As DataMesh principles dictate, each data product should be discoverable by its potential consumers, so we also needed to find a technical way to make that possible.
We first needed to ensure that data were discoverable. For this, we started testing out some tools for data discovery. Among the ones tested was Select Star Select Star,, which turned out to be our final choice. During the period of trying to find the proper tool for our situation, Select Star was still early in its evolution and development so, after realizing our sincere interest, they invested in building a strong relationship with us, consulting us closely when building their roadmaps, while having a very frequent communication looking to get our feedback as soon as possible. The CEO herself Shinji Kim was attending our weekly call helping us make not just our data discoverable to our users, but the tool itself easily used by our users in order to increase adoption.
Select Star offered most of the features we knew we wanted at that time, and it offered a quite attractive pricing plan which went in line with our ROI expectations.
Now, more than a year after our first implementation, we have almost 100 users active on Select Star, which is a pretty part of the internal Data consumer base within ORFIUM, given that we have a quite large operations department of people who do not need to access data or metadata.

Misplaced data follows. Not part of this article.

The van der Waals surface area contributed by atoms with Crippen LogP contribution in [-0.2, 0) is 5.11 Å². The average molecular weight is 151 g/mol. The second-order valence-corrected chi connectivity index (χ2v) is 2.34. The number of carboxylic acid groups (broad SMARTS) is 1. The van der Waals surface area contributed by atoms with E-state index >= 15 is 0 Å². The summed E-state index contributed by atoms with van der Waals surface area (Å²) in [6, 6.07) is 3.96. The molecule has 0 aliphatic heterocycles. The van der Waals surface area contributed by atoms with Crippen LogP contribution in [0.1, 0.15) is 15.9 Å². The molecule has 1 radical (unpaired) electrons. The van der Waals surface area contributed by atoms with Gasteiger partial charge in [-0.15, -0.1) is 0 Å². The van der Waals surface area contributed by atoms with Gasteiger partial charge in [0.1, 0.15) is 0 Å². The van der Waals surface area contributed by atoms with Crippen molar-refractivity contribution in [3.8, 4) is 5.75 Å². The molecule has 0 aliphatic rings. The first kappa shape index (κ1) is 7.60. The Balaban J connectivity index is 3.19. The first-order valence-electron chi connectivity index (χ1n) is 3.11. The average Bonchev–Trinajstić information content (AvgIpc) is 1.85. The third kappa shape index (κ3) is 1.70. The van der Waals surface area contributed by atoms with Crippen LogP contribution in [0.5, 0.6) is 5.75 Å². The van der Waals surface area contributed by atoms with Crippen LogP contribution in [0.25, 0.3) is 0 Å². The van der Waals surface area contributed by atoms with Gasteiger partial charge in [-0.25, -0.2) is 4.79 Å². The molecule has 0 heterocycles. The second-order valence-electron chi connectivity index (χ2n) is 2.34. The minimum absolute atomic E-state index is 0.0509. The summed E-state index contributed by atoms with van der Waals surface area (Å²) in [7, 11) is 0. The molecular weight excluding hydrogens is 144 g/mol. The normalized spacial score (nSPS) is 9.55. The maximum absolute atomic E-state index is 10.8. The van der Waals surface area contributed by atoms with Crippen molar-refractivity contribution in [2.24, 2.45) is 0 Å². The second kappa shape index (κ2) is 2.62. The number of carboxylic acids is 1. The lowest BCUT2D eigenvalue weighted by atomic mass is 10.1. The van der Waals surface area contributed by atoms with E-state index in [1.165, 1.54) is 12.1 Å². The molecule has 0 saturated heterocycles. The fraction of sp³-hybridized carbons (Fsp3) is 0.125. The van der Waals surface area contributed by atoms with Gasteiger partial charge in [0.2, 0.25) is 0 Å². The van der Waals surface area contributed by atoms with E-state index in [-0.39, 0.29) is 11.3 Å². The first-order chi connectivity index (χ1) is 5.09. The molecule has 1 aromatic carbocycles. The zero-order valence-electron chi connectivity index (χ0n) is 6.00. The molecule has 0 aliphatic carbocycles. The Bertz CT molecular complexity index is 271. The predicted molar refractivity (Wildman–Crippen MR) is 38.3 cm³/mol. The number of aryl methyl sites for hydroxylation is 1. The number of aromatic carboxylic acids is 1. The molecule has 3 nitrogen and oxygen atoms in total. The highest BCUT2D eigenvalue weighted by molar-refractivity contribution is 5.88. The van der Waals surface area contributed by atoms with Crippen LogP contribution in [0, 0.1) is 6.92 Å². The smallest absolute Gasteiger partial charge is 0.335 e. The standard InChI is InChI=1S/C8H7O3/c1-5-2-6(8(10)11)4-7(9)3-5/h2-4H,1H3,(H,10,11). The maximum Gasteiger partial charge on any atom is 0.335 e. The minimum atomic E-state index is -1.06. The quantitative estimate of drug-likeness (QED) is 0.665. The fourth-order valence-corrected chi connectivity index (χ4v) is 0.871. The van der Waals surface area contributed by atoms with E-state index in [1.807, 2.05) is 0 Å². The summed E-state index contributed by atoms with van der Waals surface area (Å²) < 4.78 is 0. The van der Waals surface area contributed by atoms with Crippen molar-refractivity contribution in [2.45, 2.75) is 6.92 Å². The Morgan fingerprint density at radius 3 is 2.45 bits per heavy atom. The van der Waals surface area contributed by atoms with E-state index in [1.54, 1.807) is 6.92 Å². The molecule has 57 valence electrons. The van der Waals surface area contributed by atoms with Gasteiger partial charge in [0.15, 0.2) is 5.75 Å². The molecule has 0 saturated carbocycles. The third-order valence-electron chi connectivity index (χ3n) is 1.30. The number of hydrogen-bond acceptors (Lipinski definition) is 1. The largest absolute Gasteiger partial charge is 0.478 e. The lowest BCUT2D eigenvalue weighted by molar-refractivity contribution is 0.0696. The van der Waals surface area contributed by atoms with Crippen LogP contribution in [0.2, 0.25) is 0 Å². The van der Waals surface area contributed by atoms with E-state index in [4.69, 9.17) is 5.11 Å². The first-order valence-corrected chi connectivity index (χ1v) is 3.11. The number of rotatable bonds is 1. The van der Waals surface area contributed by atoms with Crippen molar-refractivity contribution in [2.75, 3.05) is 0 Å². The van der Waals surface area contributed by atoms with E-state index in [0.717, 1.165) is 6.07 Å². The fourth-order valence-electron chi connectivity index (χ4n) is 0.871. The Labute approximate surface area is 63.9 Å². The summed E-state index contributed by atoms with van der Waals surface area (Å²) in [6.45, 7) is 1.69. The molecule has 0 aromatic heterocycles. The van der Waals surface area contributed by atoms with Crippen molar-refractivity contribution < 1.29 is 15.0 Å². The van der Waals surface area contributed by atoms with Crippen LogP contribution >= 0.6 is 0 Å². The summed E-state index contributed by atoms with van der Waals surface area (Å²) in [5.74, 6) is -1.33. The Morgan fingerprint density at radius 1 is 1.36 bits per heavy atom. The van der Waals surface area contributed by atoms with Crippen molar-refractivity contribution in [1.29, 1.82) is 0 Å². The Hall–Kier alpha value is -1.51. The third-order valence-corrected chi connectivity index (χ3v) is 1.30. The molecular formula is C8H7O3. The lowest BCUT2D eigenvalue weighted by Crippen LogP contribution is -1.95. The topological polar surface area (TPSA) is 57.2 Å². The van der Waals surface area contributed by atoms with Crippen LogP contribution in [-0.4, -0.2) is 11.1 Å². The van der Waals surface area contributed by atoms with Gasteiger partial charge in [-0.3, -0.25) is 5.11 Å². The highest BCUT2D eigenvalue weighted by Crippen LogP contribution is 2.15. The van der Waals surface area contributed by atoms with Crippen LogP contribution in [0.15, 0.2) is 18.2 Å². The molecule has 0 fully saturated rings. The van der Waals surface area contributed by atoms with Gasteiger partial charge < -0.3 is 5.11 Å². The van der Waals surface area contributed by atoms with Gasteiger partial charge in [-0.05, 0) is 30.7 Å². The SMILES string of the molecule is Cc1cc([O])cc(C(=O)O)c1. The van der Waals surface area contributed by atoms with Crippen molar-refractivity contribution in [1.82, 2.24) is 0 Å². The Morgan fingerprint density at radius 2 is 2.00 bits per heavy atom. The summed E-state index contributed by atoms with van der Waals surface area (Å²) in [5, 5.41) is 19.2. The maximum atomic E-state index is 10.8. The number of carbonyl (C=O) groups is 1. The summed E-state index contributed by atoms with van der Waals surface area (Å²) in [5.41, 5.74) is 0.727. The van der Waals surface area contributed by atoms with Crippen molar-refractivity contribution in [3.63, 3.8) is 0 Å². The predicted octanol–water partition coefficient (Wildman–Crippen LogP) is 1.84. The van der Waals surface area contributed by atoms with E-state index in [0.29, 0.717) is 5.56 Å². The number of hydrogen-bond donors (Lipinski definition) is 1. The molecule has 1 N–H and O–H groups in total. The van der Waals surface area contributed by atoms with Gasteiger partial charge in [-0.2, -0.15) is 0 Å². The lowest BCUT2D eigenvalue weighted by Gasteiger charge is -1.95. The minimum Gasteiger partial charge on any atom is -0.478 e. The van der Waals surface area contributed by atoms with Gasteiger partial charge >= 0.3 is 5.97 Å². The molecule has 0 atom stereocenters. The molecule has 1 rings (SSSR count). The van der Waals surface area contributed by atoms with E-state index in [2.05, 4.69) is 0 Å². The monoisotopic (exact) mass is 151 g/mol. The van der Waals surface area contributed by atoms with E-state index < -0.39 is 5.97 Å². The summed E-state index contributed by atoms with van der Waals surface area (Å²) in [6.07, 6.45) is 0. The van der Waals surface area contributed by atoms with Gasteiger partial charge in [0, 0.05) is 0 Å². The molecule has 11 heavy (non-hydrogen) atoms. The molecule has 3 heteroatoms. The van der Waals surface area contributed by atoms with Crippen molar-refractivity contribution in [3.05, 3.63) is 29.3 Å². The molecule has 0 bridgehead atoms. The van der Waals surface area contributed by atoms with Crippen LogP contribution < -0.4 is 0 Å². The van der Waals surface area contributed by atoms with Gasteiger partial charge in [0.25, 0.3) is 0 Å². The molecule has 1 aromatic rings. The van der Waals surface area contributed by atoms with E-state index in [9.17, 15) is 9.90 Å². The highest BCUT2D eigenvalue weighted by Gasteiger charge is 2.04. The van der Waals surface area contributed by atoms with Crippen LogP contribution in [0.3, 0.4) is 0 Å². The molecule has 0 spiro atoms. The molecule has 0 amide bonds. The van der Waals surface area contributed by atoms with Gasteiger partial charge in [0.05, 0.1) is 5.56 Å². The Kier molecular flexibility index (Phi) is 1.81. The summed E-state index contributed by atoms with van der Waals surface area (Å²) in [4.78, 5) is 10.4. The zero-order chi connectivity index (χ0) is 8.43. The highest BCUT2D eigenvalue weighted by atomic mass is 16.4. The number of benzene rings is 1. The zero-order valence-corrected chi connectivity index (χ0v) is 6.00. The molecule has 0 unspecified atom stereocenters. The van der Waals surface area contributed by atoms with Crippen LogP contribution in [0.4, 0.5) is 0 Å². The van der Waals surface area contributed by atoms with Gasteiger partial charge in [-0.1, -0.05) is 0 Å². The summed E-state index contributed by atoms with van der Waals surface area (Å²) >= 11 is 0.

We are looking to make it the primary gateway of our users to our data. All analysis, even thoughts, should start by using Select Star to explore if data exist.
Now, data discovery is one thing, and documentation coverage is another thing. There’s no point in making it easy for everyone to search for table and column names. We need to add metadata on our tables and columns so that the search results of Select Star parse that content too, and provide all available info to seekers. Working in this direction we have established within the Definition of Done of a new table in the production environment a clause that there should be documentation on the table and the columns too. Documentation on the table should include not only technical stuff like primary and foreign keys, level of granularity, expected update frequency etc, but also business information like what is the source for the dataset, as this varies between internal and external producers. Column documentation is expected to include expected values, data types and formats, but also business logic and insight.